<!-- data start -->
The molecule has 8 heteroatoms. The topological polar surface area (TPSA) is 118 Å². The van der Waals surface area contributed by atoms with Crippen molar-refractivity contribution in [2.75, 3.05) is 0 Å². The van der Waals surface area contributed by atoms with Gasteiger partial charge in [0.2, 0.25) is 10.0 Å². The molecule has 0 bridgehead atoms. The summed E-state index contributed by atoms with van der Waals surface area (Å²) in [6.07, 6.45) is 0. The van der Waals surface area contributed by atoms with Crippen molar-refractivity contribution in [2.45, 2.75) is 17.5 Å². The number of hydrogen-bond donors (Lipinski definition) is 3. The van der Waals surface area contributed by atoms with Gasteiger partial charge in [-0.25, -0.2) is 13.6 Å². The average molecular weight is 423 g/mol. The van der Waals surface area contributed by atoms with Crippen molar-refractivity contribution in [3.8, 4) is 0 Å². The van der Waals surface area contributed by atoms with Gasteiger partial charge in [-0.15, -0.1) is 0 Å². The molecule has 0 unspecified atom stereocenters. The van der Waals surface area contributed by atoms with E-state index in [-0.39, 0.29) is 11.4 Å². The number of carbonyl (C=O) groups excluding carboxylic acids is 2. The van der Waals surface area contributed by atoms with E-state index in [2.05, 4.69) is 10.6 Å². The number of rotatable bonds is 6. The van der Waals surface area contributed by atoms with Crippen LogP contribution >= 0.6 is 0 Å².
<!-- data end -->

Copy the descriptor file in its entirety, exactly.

The molecule has 8 heteroatoms. The topological polar surface area (TPSA) is 118 Å². The van der Waals surface area contributed by atoms with Crippen molar-refractivity contribution in [2.75, 3.05) is 0 Å². The van der Waals surface area contributed by atoms with Gasteiger partial charge in [0.2, 0.25) is 10.0 Å². The molecule has 0 bridgehead atoms. The summed E-state index contributed by atoms with van der Waals surface area (Å²) in [6.07, 6.45) is 0. The van der Waals surface area contributed by atoms with Crippen molar-refractivity contribution in [2.45, 2.75) is 17.5 Å². The number of hydrogen-bond donors (Lipinski definition) is 3. The van der Waals surface area contributed by atoms with Gasteiger partial charge in [-0.25, -0.2) is 13.6 Å². The average molecular weight is 423 g/mol. The van der Waals surface area contributed by atoms with Crippen molar-refractivity contribution in [3.8, 4) is 0 Å². The van der Waals surface area contributed by atoms with Gasteiger partial charge in [-0.15, -0.1) is 0 Å². The molecule has 0 unspecified atom stereocenters. The van der Waals surface area contributed by atoms with E-state index in [-0.39, 0.29) is 11.4 Å². The number of carbonyl (C=O) groups excluding carboxylic acids is 2. The van der Waals surface area contributed by atoms with E-state index in [2.05, 4.69) is 10.6 Å². The number of rotatable bonds is 6. The van der Waals surface area contributed by atoms with Crippen LogP contribution >= 0.6 is 0 Å².